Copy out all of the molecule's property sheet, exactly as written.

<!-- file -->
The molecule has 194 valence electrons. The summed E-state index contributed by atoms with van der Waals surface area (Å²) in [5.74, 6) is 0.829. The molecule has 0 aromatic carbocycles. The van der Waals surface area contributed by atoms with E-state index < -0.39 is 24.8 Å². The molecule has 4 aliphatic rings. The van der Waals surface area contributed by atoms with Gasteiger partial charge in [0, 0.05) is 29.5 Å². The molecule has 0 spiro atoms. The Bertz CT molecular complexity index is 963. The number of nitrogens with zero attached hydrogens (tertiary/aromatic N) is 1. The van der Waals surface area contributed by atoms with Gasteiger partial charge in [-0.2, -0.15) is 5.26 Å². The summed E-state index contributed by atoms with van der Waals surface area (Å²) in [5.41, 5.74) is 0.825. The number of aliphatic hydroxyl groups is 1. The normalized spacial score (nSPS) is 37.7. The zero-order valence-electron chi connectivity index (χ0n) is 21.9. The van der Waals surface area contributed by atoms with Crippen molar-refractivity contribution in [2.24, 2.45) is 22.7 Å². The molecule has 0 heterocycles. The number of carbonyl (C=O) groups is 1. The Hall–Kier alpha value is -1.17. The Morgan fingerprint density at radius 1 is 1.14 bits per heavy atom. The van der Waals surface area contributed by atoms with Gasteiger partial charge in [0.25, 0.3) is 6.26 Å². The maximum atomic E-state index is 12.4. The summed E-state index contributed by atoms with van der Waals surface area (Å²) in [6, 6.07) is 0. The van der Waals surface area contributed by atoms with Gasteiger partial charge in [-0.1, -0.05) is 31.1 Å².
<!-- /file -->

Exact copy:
The molecule has 194 valence electrons. The summed E-state index contributed by atoms with van der Waals surface area (Å²) in [5.74, 6) is 0.829. The molecule has 0 aromatic carbocycles. The van der Waals surface area contributed by atoms with E-state index < -0.39 is 24.8 Å². The molecule has 4 aliphatic rings. The van der Waals surface area contributed by atoms with Gasteiger partial charge in [0, 0.05) is 29.5 Å². The molecule has 0 spiro atoms. The Bertz CT molecular complexity index is 963. The number of nitrogens with zero attached hydrogens (tertiary/aromatic N) is 1. The van der Waals surface area contributed by atoms with Gasteiger partial charge in [-0.2, -0.15) is 5.26 Å². The summed E-state index contributed by atoms with van der Waals surface area (Å²) in [5.41, 5.74) is 0.825. The number of aliphatic hydroxyl groups is 1. The normalized spacial score (nSPS) is 37.7. The zero-order valence-electron chi connectivity index (χ0n) is 21.9. The van der Waals surface area contributed by atoms with Crippen molar-refractivity contribution in [2.24, 2.45) is 22.7 Å². The molecule has 0 heterocycles. The number of carbonyl (C=O) groups is 1. The Hall–Kier alpha value is -1.17. The Morgan fingerprint density at radius 1 is 1.14 bits per heavy atom. The van der Waals surface area contributed by atoms with Gasteiger partial charge in [0.25, 0.3) is 6.26 Å². The maximum atomic E-state index is 12.4. The summed E-state index contributed by atoms with van der Waals surface area (Å²) in [6, 6.07) is 0. The van der Waals surface area contributed by atoms with Gasteiger partial charge in [-0.1, -0.05) is 31.1 Å².